A shock absorber reduces the vibrations of the chassis spring. Together with the springs, they are the link between the wheel suspension and the body. When driving over potholes or obstacles, the suspension spring is first compressed. The shock absorber now dampens the spring's divergence and thus reduces the vibrations. That is why it is also called a vibration damper. There are two types of shock absorbers:
The gas pressure shock absorbers are the more modern of the two and are increasingly replacing the oil pressure shock absorbers. The oil contained in the oil shock absorbers contains approx. 10% of gas, which can be released from the liquid by the movement and become small bubbles. This process is called oil foaming. This reduces the damping force during the ride. This is the reason why the gas pressure shock absorbers were developed. Here, nitrogen is added to the vibration damper to keep the oil under pressure and thus prevent oil foaming. This means that the damping force remains constant even during long journeys. For this reason, gas pressure shock absorbers have been installed in most vehicles since 2000.
Vibrations are not only caused by unevenness of the road surface, but also by changes of direction or in curves. Shock absorbers and suspension springs are therefore logically subject to constant stress and should therefore be checked regularly.
A wear and tear of the shock absorbers is not always so easy to detect. Since vibration dampers wear out more and more over a longer period of time, a creeping change in the driving feel, such as a more unsteady steering behaviour, is not always noticed. Rumbling noises when driving slowly, on the other hand, draw attention to wear more quickly. An uneven or wavy tyre profile can be just as much an indication as leaking oil. This can be recognised by the varying depth or wavy profile. With the old oil-pressure shock absorbers you can also check whether oil is leaking. Then you should move the vehicle quickly to the workshop.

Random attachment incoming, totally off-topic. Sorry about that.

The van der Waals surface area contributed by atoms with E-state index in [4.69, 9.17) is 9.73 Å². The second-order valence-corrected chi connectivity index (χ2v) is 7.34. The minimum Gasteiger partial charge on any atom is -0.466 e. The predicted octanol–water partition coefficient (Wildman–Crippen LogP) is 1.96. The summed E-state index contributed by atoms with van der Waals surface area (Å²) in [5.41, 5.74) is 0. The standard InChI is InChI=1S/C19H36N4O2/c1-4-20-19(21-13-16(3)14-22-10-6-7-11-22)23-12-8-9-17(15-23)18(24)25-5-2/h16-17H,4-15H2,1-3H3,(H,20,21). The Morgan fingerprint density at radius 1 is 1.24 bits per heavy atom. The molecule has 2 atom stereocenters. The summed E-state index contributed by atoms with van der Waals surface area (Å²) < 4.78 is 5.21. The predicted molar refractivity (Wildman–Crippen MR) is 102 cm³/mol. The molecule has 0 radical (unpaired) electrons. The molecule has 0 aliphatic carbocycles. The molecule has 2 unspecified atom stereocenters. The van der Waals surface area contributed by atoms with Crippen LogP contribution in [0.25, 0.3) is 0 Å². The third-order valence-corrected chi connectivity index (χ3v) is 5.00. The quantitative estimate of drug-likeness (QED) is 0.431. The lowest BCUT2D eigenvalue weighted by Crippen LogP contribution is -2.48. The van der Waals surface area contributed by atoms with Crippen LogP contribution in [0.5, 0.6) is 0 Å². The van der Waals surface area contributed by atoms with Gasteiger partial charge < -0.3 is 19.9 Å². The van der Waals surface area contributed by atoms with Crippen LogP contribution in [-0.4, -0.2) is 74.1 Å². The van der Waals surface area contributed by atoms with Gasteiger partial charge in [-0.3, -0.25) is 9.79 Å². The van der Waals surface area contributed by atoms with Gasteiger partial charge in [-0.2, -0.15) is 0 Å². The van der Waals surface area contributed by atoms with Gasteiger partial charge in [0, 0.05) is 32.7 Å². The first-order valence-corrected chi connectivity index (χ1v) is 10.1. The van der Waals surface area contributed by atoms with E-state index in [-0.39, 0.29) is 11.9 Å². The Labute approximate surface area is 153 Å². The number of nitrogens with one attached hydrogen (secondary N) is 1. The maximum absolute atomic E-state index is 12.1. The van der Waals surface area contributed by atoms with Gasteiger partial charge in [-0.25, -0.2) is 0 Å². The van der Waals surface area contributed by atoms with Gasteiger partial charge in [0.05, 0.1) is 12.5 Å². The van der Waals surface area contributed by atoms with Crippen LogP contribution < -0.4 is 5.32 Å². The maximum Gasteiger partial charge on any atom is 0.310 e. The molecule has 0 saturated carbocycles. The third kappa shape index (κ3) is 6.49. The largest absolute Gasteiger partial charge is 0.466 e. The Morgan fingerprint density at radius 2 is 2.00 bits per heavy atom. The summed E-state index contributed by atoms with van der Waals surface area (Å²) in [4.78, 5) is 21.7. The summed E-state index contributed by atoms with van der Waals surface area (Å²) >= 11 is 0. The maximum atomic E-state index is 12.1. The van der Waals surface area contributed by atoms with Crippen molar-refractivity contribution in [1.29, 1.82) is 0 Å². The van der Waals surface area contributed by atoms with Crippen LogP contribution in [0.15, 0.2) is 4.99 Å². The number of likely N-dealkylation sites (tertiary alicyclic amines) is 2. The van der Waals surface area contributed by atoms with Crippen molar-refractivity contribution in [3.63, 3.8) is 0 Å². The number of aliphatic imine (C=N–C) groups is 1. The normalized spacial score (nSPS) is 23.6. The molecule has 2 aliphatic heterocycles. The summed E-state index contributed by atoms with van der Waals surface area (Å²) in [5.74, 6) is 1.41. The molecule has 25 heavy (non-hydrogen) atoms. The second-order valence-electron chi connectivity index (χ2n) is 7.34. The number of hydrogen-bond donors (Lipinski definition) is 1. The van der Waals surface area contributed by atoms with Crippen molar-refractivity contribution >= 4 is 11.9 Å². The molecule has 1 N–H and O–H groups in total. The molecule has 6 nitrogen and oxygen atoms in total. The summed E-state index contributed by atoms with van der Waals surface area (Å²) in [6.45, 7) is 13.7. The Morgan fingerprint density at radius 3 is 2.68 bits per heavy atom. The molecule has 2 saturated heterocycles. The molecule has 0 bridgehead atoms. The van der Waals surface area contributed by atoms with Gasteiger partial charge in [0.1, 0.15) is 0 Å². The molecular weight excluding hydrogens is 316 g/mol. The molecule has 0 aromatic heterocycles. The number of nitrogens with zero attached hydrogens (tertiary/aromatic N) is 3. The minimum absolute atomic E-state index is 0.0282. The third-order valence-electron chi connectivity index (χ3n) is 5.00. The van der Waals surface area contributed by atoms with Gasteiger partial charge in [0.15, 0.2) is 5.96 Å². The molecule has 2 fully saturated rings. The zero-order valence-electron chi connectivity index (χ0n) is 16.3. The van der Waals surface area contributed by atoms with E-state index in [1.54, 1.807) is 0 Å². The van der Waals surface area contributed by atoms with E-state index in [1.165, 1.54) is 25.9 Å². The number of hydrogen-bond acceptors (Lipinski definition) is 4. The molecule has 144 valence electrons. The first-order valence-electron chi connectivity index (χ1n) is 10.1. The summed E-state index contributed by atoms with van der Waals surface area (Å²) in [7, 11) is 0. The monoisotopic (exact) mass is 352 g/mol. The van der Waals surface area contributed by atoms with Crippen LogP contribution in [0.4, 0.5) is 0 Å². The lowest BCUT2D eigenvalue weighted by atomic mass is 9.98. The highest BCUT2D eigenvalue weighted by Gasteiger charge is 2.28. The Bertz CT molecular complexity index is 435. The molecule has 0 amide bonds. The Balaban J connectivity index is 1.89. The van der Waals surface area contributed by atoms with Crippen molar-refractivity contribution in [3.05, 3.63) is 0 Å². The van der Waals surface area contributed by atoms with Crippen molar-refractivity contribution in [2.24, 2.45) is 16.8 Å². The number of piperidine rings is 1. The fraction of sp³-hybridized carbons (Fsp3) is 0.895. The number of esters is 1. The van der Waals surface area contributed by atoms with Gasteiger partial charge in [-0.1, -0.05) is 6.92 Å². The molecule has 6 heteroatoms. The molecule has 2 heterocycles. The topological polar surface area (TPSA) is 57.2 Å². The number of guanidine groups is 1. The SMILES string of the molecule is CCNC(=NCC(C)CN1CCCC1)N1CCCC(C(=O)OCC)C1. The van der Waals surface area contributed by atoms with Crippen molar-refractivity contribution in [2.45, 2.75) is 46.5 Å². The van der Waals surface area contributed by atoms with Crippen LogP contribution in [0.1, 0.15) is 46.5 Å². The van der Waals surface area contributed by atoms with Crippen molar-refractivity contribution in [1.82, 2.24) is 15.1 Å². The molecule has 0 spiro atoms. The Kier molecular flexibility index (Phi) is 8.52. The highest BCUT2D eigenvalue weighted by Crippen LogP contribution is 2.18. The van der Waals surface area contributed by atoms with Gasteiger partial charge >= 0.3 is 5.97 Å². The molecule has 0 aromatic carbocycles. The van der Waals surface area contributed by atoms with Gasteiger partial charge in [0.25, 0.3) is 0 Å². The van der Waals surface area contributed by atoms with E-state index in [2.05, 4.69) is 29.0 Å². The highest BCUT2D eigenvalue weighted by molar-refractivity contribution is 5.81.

With the following test you can check the functioning of the shock absorbers of your vehicle yourself:
However, the test only provides an indication of the condition of the shock absorbers. Reliable results can only be obtained in the workshop.
A defective vibration damper affects the chassis and thus the driving safety. When cornering, the tyres lose lateral support, the vehicle reacts spongy and tilts outwards. On the motorway, the vehicle can become susceptible to side winds with one or more defective shock absorbers. In curves, defective shock absorbers can cause the vehicle to skid.
In addition, the vehicle may "kangaroo jump" while driving. The vehicle then "hops" over the road because the vibration dampers no longer stabilize it (so well). If the damage is not yet so large, then it is often only noticeable at night when the headlights "dance" on the road.
Aquaplaning also occurs faster. If frequent steering corrections are necessary when driving, this could also be an indication of defective shock absorbers. As the grip of the tyres is reduced, the vehicle not only has less stability but also a longer braking distance. Furthermore, the function of the ABS is limited if the axles have different degrees of suspension. The vibration dampers therefore not only ensure driving comfort, but also safe road holding and therefore first and foremost your safety!
If the above mentioned symptoms occur, we recommend to have the shock absorbers and suspension springs checked directly in the workshop. Vibration dampers should always be replaced axle by axle, to keep the damping deviations as small as possible. The general recommendation is to have the dampers checked after about 80,000 kilometers at the latest. We recommend to have the exchange only done by an expert or with experience. If you are not sure which shock absorbers are suitable for your vehicle, please contact our customer service with the 17-digit chassis number.